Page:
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Yearbook: Yoyogi Elementary Tokyo American School

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32 Comments on “Yearbook: Yoyogi Elementary Tokyo American School”

  1. Rodney Morita says:

    This picture is the yearbook 1957 of Yoyogi Elementary School Washington Heights, Tokyo, Japan which I attended 1955-1963 first grade to eighth grade fond memories didn’t think this would be on the net. My yearbooks for those years are lost during my moves hereafter. Thanks for showing the picture I have begun to wonder if there is anybody out there that actually attended that school.

    • There is an organization which MAY help you replace some of those yearbooks: The American Overseas Schools Historic Society. AOSHS has many duplicate yearbooks from American schools overseas. Call them to see.(316) 265 6837

    • Brian McCarty says:

      I believe I knew you when….. I was in at least one of your classes. I had Mrs Bell for 3rd, Ms Warner for 4th, Miss Brockman for 5th, Mr Prado for 6th, Ms Kunze for 7th homeroom and Mr ??? (English teacher) for 8th homeroom and then off to Chofu for 9th. Contact me when you can.

      Brian McCarty – Wash Hghts 1958 – 1963

      • Ned Hide says:


        I remember you! You were in many of my classes, including Chofu. I’ve been in Nor Cal in the high tech arena for the past half century.

        Hope all has been well in your life.

        Ned Hide

      • Brian McCarty says:

        Good to hear that you are doing well. I think about those days often and what a wonderful, yet insulated, world we lived in as we grew up. I would not trade those days for anything.
        So where in No Cal are you? I am located in So Cal (Rancho Cucamonga) right next to the Ontario airport. If the high tech arena for you, then San Jose? Fremont? Hope to talk to you soon.

      • I just posted a 1960 through 1961 yearbook on ebay if anyone is interested! Found this page when I googled the school. 😀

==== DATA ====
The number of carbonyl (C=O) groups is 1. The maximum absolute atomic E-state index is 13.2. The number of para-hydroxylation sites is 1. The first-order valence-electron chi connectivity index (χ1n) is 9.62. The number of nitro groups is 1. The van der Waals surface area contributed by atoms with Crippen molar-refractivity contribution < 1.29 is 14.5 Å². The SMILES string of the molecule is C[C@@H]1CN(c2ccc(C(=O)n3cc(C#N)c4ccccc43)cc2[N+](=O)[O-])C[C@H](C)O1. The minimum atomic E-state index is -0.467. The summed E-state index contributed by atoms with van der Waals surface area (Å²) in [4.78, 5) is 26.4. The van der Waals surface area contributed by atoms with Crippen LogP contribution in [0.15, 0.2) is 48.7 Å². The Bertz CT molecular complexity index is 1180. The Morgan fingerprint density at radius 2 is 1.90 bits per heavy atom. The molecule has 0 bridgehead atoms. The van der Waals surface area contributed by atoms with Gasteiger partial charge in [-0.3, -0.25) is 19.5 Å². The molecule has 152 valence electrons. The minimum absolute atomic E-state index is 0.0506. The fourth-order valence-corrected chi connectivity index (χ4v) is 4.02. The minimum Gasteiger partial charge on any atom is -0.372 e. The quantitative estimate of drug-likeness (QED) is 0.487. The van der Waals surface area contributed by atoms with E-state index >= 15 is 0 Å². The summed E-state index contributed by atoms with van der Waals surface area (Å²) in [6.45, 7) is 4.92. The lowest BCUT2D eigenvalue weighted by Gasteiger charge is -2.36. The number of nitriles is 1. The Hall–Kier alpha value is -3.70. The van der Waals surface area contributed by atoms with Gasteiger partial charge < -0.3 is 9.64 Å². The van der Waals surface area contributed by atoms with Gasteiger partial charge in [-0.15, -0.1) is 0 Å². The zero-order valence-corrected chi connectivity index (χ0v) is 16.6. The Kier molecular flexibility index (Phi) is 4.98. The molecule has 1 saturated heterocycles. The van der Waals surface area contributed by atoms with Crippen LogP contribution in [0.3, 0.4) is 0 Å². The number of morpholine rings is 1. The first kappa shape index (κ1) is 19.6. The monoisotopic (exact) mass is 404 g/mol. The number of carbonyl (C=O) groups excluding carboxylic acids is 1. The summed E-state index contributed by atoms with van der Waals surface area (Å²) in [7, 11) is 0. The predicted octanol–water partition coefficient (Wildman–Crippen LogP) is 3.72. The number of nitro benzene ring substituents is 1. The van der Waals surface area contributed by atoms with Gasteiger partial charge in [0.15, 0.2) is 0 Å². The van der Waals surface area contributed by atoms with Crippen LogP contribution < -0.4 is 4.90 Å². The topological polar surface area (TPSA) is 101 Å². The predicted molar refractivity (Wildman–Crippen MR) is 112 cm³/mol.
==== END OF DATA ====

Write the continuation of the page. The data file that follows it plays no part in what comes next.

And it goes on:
• Ned Hide says:

      Hey Rodney, remember Ned Hide?

      Hope all has been well for you!

      Teachers: Weaver 1st Grade, Gomi 2nd, Gruell 3rd, Zimmerman 4rth, Doyle 5th, Prado 6th. I finished Jr High at Yoyogi, attended Chofu and graduated Narimasu 1967. I have all the yearbooks somewhere. Worked in telecom for nearly 30 years and am now in the solar energy field.

      I miss the DoD environment.

      • Andy McKittrick says:

        I had Gomi in 2nd grade and still have the yearbook as well as 1st with Shanley. Ned, you were in my class. So fun ti find this site,

  2. Gayle Snyder says:

    I went there, too: 1955-1958.
    Loved the principal, Ms. Hammel (?).remember ” Dame Days”? That meant we had inside recess. Loved this school. Moved to Sagamihara in 4th grade then on to Zama for high school.

    • To Gayle and other contributors to this thread– we are putting together an exhibit called “Schooling with Uncle Sam…” We are collecting short memory pieces about going to school in DoD schools– we have quite a few high school memories, but not many from elentary school or middle school…would you be willing to write a couple down and email them to our museum?

      Like the one above– small things you remember…and want to share.

      We’d like stories and thoughts about most aspects of your military child expiriences with schooling. These stories would become part of our permanent collection/library.